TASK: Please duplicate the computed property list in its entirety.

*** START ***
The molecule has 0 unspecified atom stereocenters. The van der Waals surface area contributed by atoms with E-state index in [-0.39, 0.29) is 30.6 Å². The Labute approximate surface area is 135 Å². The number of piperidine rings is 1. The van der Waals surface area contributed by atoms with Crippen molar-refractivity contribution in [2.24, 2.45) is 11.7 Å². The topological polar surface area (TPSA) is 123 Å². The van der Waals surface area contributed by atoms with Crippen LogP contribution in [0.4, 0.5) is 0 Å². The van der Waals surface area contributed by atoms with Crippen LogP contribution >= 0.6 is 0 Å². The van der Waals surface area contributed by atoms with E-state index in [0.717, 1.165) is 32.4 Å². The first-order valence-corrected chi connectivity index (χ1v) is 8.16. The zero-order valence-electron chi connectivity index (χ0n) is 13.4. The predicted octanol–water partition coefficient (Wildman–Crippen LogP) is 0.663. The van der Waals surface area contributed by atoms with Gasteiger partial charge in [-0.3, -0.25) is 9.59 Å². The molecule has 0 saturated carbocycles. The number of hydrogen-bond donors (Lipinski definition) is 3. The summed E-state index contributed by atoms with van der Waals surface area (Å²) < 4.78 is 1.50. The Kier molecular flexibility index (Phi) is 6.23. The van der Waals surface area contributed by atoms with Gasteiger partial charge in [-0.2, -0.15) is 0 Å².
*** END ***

The molecule has 0 unspecified atom stereocenters. The van der Waals surface area contributed by atoms with E-state index in [-0.39, 0.29) is 30.6 Å². The Labute approximate surface area is 135 Å². The number of piperidine rings is 1. The van der Waals surface area contributed by atoms with Crippen molar-refractivity contribution in [2.24, 2.45) is 11.7 Å². The topological polar surface area (TPSA) is 123 Å². The van der Waals surface area contributed by atoms with Crippen LogP contribution in [0.4, 0.5) is 0 Å². The van der Waals surface area contributed by atoms with Crippen LogP contribution >= 0.6 is 0 Å². The van der Waals surface area contributed by atoms with E-state index in [0.717, 1.165) is 32.4 Å². The first-order valence-corrected chi connectivity index (χ1v) is 8.16. The zero-order valence-electron chi connectivity index (χ0n) is 13.4. The predicted octanol–water partition coefficient (Wildman–Crippen LogP) is 0.663. The van der Waals surface area contributed by atoms with Gasteiger partial charge in [-0.3, -0.25) is 9.59 Å². The molecule has 0 saturated carbocycles. The number of hydrogen-bond donors (Lipinski definition) is 3. The summed E-state index contributed by atoms with van der Waals surface area (Å²) < 4.78 is 1.50. The Kier molecular flexibility index (Phi) is 6.23. The van der Waals surface area contributed by atoms with Gasteiger partial charge in [-0.2, -0.15) is 0 Å².